07 November, 2016

Joshua 24:15, 22—“… choose you this day whom ye will serve”



And if it seem evil unto you to serve the LORD, choose you this day whom ye will serve; whether the gods which your fathers served that were on the other side of the flood, or the gods of the Amorites, in whose land ye dwell: but as for me and my house, we will serve the LORD … If ye forsake the LORD, and serve strange gods, then he will turn and do you hurt, and consume you, after that he hath done you good (Joshua 24:15, 22 KJV).


COMMON GRACE ARGUMENT:
This text is often quoted in favour of man’s so-called “free will”the idea that man either of himself, or by the help of a common grace, possesses the ability to choose God for himself, or, to accept an “offer of salvation.”



(I)

A. W. Pink

[Source: The Sovereignty of God (Baker Book House, 1984), p. 127]

But someone will reply, Did not Joshua say to Israel, “Choose you this day whom ye will serve”? Yes he did; but why not complete his sentence?whether the gods that your fathers served which were on the other side of the flood, or the gods of the Amorites, in whose land ye dwell” (Josh. 24:15)! But why attempt to pit scripture against scripture? The Word of God never contradicts itself, and the Word expressly declares, “There is none that seeketh after God” (Rom. 3:11).


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(II)

Ronald Hanko & Ronald Cammenga


This is another passage that might seem to teach that people not only have the opportunity to choose either the service of God or idolatry, but are actually able by themselves to choose the service of God. If it is true that men can choose to serve God by the power of their own wills (choosing being the activity of the will), then they are able to do some good and cannot be said to be totally depraved.

The solution to this must be found in the context, especially in verse 19, where Joshua tells the people that they cannot serve the Lord. The text does not mean, however, that God’s people, those who are saved by God’s grace, cannot choose to serve God. They do, and they not only choose to serve Him but actually do serve Him, though never without sin. They can do good, but only because God Himself has worked in them both to will and to do His good pleasure (Phil. 2:13). Apart from God’s grace, Joshua’s words remain always true: “Ye cannot serve the Lord.”


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(III)


Prof. Homer C. Hoeksema

[Source: Unfolding Covenant History: An Exposition of the Old Testament, Vol. 4 (RFPA, 2002), p. 380]

[While] the text indeed speaks of the calling and necessity of an antithetical choice for the service of Jehovah, this is not inferred from the familiar but often misquoted words, “Choose you this day whom ye will serve.” These words, when read in their context, simply constitute the negative side of this admonition. If it seems evil unto them to serve Jehovah, then let them choose whom they will serve; the object of that choice is either the gods that their fathers served already before they came to the land of Canaan, or the gods of the Amorites, in whose land they now dwell. They are to choose, in other words, from among all the idols; and among those idols, it really makes no difference what their choice may be, because those idols are all the same. The choice, then, is not between Jehovah and idols, but the choice is from among the various idols of the nations …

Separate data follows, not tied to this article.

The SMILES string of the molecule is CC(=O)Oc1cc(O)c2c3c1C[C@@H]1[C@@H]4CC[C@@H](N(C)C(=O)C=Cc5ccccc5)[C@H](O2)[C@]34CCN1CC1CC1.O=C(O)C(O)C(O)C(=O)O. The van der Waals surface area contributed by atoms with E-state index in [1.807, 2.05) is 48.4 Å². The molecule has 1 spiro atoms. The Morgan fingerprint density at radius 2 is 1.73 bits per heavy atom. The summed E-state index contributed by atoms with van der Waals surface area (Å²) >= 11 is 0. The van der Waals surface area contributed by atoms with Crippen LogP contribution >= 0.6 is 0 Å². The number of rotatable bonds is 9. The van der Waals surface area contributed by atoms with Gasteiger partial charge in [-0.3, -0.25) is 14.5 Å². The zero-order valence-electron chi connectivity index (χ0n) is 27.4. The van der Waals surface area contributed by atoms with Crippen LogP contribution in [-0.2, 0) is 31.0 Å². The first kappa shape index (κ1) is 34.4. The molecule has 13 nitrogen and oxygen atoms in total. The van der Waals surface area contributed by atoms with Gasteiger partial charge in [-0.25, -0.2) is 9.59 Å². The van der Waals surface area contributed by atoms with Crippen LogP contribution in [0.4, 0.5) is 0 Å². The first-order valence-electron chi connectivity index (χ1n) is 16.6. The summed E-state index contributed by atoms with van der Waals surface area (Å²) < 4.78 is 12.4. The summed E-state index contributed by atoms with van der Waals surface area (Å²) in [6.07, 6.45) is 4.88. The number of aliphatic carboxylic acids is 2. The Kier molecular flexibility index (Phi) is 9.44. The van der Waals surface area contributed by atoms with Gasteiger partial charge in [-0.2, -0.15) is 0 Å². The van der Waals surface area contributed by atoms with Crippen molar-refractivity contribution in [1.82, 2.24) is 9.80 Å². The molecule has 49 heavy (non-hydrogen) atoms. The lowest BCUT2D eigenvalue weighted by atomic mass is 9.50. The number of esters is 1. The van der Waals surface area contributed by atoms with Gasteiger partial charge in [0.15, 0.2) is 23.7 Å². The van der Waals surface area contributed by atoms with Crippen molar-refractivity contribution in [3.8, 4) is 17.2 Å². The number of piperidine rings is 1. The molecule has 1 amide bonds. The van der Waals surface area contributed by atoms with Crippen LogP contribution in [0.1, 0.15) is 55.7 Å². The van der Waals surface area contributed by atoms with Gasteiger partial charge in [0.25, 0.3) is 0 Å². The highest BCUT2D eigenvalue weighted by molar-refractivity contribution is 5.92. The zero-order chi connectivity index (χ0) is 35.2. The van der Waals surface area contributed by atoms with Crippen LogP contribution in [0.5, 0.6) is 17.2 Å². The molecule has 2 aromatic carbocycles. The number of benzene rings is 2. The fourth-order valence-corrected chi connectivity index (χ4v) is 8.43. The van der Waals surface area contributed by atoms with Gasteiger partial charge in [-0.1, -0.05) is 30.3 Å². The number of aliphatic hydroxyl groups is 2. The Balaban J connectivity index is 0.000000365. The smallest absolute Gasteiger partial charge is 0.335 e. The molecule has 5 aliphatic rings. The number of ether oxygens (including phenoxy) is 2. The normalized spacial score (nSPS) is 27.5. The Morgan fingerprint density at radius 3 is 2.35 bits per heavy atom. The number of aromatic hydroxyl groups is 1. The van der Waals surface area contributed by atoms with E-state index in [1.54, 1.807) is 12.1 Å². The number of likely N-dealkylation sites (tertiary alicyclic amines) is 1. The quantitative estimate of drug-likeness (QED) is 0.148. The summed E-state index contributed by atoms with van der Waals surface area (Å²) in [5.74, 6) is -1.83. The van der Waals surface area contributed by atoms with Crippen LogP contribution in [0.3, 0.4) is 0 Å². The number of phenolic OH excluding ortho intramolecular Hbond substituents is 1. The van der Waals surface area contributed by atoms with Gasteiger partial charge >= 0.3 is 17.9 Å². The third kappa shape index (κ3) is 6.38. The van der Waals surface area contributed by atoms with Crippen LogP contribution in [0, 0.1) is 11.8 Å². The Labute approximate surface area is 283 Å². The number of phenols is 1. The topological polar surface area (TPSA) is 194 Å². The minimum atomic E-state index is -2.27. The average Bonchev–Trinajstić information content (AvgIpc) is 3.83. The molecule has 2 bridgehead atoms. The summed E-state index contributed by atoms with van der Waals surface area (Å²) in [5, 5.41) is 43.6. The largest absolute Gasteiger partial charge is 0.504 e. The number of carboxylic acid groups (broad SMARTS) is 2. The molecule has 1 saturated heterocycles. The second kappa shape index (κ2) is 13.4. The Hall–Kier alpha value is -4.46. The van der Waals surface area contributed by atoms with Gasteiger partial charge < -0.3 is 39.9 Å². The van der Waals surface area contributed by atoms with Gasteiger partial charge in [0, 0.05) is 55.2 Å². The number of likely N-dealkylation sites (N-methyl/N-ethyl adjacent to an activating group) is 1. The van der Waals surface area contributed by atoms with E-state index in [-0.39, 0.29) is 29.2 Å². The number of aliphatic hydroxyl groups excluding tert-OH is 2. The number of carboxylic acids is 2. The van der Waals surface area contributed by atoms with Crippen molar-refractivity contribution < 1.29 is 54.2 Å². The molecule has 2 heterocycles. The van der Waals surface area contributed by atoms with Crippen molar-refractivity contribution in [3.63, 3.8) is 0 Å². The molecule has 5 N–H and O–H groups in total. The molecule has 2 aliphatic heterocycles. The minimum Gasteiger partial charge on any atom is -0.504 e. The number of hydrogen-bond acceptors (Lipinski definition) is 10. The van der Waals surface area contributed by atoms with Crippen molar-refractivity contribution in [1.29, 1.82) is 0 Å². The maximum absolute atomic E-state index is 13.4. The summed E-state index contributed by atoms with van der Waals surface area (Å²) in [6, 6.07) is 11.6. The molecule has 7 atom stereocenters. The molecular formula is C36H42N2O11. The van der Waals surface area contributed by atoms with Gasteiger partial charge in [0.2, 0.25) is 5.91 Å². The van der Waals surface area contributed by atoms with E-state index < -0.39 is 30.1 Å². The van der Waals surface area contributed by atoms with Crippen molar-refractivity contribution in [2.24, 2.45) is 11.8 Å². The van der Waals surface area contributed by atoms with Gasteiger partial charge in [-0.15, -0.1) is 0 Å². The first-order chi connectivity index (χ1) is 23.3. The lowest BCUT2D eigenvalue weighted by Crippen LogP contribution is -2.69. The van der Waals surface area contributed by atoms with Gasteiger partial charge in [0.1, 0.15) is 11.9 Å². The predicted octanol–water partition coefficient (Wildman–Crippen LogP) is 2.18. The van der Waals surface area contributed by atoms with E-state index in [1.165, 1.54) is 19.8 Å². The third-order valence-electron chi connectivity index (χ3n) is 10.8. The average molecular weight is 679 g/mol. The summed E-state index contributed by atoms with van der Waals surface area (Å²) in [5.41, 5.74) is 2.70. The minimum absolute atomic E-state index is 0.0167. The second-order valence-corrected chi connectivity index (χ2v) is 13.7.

… This does not mean that it is in any sense up to the natural man, or up to any man, to choose his god or to choose the living God. To suggest this is blasphemy. This this is true is revealed in the text itself. If it seem evil in any man’s eyes to serve Jehovah, this is because he is evil: his eye is evil, and the light that is in him is darkness. Therefore, God, the highest good, seems an evil to him. Then he cannot even will to fear and serve Jehovah, though he must and he will choose other gods. The opposite of this is true as well. If it seem good in a man’s eyes to serve Jehovah, it is because he is good. Then he cannot will to do anything else than to fear and serve Jehovah, and he will choose Jehovah. That very choice is due to a sovereign, divine distinction. This does not change the fact, however, that a choice is made and is made necessarily. To choose is an act of the mind and the will. The mind forms a judgment; the will expresses a preference; and then the man follows the object of his choice. If he loves the darkness, he will prefer to walk in the darkness. But even so, he chooses. If he loves the light, he will fear the Lord and choose to serve him.


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(IV)


More to come! (DV)





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